There are a few ideas concerning the use of very powerful Earth based lasers and the like to destroy, or deflect the comet or asteroid but once again there are difficulties. This time the technology stands in the way since we do not as yet have lasers with quite enough energy to do so. Eventually this idea might actually turn out to be feasible, at least for small bodies near the Earth, but when it comes to large comets or asteroids, there would not be enough energy to deflect or destroy such a body using an Earth based laser, or group of lasers. Event aiming such a laser would be very difficult to say the least. We should remember that not only is the Earth itself rotating, but also is traveling through space at tremendous speeds along with the rest of the solar system. There are also all kinds of motions, and orbital oscillations to deal with, such the seasonal tilt, as well as the precession of the Earth, which though slow would still make it difficult to keep a laser focused on a distant object also traveling through space at enormous speeds, while rotating over a particular axis. About the only way to actually do that would be to get a broadcast radio source to land on the asteroid or comet and digitally signal back the exact coordinates at which to fire. But that would be risking too much and would involve too much time and uncertainty in the end. Thus any laser defense is most likely to be in the far future when these things get more practical, and would more likely be used for objects that are small and about to hit the Earth if ever this tool is to be developed and used for this purpose.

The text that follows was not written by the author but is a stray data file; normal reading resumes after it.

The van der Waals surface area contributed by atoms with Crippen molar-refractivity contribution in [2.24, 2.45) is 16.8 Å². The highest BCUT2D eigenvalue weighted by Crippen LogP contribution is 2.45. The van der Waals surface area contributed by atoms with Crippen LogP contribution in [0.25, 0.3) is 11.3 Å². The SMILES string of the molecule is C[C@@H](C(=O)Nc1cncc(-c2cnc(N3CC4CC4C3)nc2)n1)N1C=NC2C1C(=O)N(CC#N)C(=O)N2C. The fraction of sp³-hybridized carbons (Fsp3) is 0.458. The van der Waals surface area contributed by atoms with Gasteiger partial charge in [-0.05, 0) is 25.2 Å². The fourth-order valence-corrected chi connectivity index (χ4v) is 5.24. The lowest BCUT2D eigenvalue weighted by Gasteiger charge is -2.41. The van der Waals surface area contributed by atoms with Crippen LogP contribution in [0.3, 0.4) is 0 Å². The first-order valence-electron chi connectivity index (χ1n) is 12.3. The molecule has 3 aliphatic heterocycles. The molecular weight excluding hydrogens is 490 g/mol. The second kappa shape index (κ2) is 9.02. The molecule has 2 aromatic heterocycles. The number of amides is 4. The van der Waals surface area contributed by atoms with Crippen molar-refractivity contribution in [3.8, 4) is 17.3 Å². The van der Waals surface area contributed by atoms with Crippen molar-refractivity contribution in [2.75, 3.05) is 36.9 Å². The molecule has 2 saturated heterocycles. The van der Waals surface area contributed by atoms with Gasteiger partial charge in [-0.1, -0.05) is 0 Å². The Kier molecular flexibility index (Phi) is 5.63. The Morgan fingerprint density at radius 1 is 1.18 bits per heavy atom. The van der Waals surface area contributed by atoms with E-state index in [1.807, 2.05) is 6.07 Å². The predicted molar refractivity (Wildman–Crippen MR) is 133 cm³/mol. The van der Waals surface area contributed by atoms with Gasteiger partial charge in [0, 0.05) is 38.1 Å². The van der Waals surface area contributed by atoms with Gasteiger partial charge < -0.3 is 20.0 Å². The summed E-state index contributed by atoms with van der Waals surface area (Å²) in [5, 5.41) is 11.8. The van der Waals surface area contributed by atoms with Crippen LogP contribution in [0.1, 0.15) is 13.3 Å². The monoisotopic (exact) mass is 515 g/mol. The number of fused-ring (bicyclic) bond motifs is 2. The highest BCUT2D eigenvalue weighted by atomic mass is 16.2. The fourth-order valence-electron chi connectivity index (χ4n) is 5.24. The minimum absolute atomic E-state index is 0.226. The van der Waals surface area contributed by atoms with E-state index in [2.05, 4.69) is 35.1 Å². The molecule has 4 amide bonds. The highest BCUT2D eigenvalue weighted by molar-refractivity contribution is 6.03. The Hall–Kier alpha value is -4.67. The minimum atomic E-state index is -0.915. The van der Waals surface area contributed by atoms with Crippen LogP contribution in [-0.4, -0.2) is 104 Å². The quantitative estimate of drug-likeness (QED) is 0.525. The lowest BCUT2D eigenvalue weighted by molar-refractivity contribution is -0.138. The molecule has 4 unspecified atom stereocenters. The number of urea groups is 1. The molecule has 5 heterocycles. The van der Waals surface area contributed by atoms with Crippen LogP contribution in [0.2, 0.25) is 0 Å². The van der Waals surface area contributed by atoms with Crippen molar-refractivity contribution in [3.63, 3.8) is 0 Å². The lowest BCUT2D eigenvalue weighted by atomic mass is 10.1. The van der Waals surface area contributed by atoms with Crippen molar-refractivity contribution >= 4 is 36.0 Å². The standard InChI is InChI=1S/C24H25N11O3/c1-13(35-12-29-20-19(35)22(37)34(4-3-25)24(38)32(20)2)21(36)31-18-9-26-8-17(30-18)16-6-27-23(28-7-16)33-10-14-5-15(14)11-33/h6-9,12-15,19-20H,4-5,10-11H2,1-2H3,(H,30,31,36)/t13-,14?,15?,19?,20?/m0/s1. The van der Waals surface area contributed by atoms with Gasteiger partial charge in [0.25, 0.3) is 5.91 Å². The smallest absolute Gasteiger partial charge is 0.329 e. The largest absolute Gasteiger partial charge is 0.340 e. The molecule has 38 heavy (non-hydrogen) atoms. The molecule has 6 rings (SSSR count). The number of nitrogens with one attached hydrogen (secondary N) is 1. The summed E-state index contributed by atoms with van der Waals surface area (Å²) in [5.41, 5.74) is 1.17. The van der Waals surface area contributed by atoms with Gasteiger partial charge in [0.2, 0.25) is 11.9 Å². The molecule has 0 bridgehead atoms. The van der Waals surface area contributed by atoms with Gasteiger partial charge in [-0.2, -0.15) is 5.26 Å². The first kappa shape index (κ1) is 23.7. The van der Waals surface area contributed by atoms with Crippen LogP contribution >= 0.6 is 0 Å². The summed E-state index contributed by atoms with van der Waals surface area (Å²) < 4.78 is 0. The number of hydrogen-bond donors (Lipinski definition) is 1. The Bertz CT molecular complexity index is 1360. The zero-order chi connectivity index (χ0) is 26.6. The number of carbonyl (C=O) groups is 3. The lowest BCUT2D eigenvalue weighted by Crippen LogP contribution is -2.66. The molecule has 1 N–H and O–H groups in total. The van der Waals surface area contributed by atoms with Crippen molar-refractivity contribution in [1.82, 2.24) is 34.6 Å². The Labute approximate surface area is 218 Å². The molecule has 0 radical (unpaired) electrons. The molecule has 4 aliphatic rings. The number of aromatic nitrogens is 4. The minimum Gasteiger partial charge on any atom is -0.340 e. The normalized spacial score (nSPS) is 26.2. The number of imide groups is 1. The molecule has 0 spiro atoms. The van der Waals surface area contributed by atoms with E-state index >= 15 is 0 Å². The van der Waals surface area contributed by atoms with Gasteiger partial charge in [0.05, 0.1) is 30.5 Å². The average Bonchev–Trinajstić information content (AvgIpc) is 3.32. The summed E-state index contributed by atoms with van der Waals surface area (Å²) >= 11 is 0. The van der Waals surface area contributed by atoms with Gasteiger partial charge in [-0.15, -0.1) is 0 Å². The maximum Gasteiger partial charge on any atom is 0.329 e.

Old idea was best after all

In the end the only good idea was really the first idea. Thermonuclear devices mounted on a spacecraft.  The reality is that such a device could be sent to deal with Asteroids or Comets rather quickly, and deal with even very large bodies that might head towards Earth. A one hundred mega-ton Hydrogen Bomb detonated next to a large comet would in all probability be more than enough to both disintegrate it, and scatter it in some other direction than towards our planet. Even if the asteroid or comet were only a hundred million miles away(which is a relatively small distance astronomically speaking) such a device, or series of devices could easily and efficiently obliterate such a threat in a few days.